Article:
Democratic governance has a strong advantage in improving the economies of countries and enriching them.
That is the argument being advanced by the Vice Dean of the Academic and Faculty Affairs of the John Hopkins University School of Advanced International Studies (SAIS) in the United States, Professor Peter Lewis.
The view is as a result of evidence from a concluding study that will be out by the end of the year, which seeks to find out the impact of regimes on the economic pathways of countries.
Sharing some of his findings at a round-table discussion, Prof. Lewis conceded the evidence of the strong economic progress of autocratic states such as China, Indonesia and South Korea and the poverty and economic stagnation of others.
He also admitted that democratic states had challenges, but emphasised the fact that it was important for a discussion on those issues.
The round-table discussion was organised by the Centre for Democratic Development (CDD) with the Senior Minister, Mr Yaw Osafo Maafo as one of the participants.
As part of the research work, Prof. Lewis sought to find answers to the questions: Do political regimes matter to development and to what degree do they matter?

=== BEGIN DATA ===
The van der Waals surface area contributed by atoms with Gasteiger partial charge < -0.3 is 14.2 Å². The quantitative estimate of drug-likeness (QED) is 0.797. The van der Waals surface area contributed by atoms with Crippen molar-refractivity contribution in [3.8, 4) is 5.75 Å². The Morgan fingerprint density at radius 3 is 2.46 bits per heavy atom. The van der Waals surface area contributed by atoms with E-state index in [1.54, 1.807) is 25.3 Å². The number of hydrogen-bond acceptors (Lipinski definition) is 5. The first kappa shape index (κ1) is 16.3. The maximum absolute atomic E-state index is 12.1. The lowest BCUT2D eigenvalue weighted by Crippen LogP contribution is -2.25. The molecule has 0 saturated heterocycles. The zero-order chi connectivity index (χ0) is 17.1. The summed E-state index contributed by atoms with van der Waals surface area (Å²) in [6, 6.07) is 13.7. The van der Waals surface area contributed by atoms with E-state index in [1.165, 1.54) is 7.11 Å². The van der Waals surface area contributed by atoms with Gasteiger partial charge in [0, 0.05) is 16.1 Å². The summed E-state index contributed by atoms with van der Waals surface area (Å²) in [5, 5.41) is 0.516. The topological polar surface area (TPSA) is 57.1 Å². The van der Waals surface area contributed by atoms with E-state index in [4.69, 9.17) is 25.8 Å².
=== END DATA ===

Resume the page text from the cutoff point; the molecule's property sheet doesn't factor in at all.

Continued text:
He also sought responses to the question: If political regimes have an identifiable impact on development, then what is it about the regime that yields that effect?
By these, he wanted to understand the economic pathways of different types of regimes, whether democracies or autocracies.
Using the Gross Domestic Product/per capita data of countries in sub-Saharan Africa, Prof. Lewis compared that to governance measures, such as the type of governance (whether fully functioning democracies, electoral democracies, authoritarian governance), the human development indicators and events during transitional changes in the respective countries.
Prof. Lewis said the data showed a clear pattern in the way regimes fared over a 30-year period studied from the 1960s to the early 2000s.
He said the data showed a relationship between regimes and economic reform, with democratic states having an advantage in economic performance.
Additionally, the analysis showed that political transitions were accompanied by economic turbulence, with electoral democracies reflecting more disruptive transitions than liberal democracies.
Also, economic growth resumed after two to five years for all regimes after transitions.
Interestingly, his analysis pointed to autocratic regimes temporarily showing higher growth in the wake of transitions.
Generally, however, his figures showed liberal or effective democracies performing better over time.
“What we conclude here is that there is an association between democracy and economic performance,” Prof. Lewis said.
Source : Graphic